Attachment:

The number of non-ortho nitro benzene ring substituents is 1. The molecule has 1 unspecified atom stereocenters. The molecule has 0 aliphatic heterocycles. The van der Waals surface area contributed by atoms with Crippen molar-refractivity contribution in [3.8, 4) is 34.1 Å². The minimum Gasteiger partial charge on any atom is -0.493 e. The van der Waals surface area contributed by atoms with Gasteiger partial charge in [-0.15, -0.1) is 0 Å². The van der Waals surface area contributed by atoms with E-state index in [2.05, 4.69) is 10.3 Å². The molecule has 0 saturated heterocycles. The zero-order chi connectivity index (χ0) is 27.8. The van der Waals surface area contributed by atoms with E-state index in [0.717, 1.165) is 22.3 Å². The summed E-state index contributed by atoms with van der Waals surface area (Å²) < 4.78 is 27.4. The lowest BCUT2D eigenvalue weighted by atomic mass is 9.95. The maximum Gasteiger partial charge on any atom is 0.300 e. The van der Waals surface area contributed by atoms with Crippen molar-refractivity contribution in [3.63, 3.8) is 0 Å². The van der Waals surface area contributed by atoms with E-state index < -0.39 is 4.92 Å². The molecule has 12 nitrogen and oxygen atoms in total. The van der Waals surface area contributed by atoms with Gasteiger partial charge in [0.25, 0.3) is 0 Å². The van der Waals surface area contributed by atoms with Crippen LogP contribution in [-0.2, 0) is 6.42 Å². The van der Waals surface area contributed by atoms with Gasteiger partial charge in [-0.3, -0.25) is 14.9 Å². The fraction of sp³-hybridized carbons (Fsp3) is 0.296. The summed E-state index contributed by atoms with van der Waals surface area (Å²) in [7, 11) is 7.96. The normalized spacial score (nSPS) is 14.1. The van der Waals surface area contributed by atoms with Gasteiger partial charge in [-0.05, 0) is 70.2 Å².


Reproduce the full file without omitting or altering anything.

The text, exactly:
The number of non-ortho nitro benzene ring substituents is 1. The molecule has 1 unspecified atom stereocenters. The molecule has 0 aliphatic heterocycles. The van der Waals surface area contributed by atoms with Crippen molar-refractivity contribution in [3.8, 4) is 34.1 Å². The minimum Gasteiger partial charge on any atom is -0.493 e. The van der Waals surface area contributed by atoms with Gasteiger partial charge in [-0.15, -0.1) is 0 Å². The van der Waals surface area contributed by atoms with E-state index in [2.05, 4.69) is 10.3 Å². The molecule has 0 saturated heterocycles. The zero-order chi connectivity index (χ0) is 27.8. The van der Waals surface area contributed by atoms with E-state index in [0.717, 1.165) is 22.3 Å². The summed E-state index contributed by atoms with van der Waals surface area (Å²) < 4.78 is 27.4. The lowest BCUT2D eigenvalue weighted by atomic mass is 9.95. The maximum Gasteiger partial charge on any atom is 0.300 e. The van der Waals surface area contributed by atoms with Crippen molar-refractivity contribution in [3.63, 3.8) is 0 Å². The van der Waals surface area contributed by atoms with E-state index < -0.39 is 4.92 Å². The molecule has 12 nitrogen and oxygen atoms in total. The van der Waals surface area contributed by atoms with Gasteiger partial charge in [0.25, 0.3) is 0 Å². The van der Waals surface area contributed by atoms with Crippen LogP contribution in [-0.2, 0) is 6.42 Å². The van der Waals surface area contributed by atoms with Gasteiger partial charge in [-0.3, -0.25) is 14.9 Å². The fraction of sp³-hybridized carbons (Fsp3) is 0.296. The summed E-state index contributed by atoms with van der Waals surface area (Å²) in [7, 11) is 7.96. The normalized spacial score (nSPS) is 14.1. The van der Waals surface area contributed by atoms with Gasteiger partial charge in [-0.05, 0) is 70.2 Å².